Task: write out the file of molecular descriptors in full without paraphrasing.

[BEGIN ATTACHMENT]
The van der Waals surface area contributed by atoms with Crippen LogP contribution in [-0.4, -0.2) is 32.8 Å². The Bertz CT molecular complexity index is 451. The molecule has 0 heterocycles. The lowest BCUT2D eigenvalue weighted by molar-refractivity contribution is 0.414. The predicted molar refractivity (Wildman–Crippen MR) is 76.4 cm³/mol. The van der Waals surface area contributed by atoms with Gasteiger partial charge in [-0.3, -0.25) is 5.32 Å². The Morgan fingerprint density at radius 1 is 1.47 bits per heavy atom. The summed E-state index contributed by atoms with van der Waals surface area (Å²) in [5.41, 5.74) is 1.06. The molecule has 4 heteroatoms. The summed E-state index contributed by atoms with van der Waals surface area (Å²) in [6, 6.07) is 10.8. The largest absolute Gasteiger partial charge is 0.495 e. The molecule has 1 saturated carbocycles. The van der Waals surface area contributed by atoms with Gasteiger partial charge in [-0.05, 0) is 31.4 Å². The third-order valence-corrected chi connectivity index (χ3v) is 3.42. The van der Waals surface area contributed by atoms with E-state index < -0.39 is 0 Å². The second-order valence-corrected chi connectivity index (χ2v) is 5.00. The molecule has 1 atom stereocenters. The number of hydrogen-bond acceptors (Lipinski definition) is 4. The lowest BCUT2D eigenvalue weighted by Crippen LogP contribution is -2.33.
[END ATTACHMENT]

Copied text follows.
The van der Waals surface area contributed by atoms with Crippen LogP contribution in [-0.4, -0.2) is 32.8 Å². The Bertz CT molecular complexity index is 451. The molecule has 0 heterocycles. The lowest BCUT2D eigenvalue weighted by molar-refractivity contribution is 0.414. The predicted molar refractivity (Wildman–Crippen MR) is 76.4 cm³/mol. The van der Waals surface area contributed by atoms with Gasteiger partial charge in [-0.3, -0.25) is 5.32 Å². The Morgan fingerprint density at radius 1 is 1.47 bits per heavy atom. The summed E-state index contributed by atoms with van der Waals surface area (Å²) in [5.41, 5.74) is 1.06. The molecule has 4 heteroatoms. The summed E-state index contributed by atoms with van der Waals surface area (Å²) in [6, 6.07) is 10.8. The largest absolute Gasteiger partial charge is 0.495 e. The molecule has 1 saturated carbocycles. The van der Waals surface area contributed by atoms with Gasteiger partial charge in [-0.05, 0) is 31.4 Å². The third-order valence-corrected chi connectivity index (χ3v) is 3.42. The van der Waals surface area contributed by atoms with E-state index < -0.39 is 0 Å². The second-order valence-corrected chi connectivity index (χ2v) is 5.00. The molecule has 1 atom stereocenters. The number of hydrogen-bond acceptors (Lipinski definition) is 4. The lowest BCUT2D eigenvalue weighted by Crippen LogP contribution is -2.33.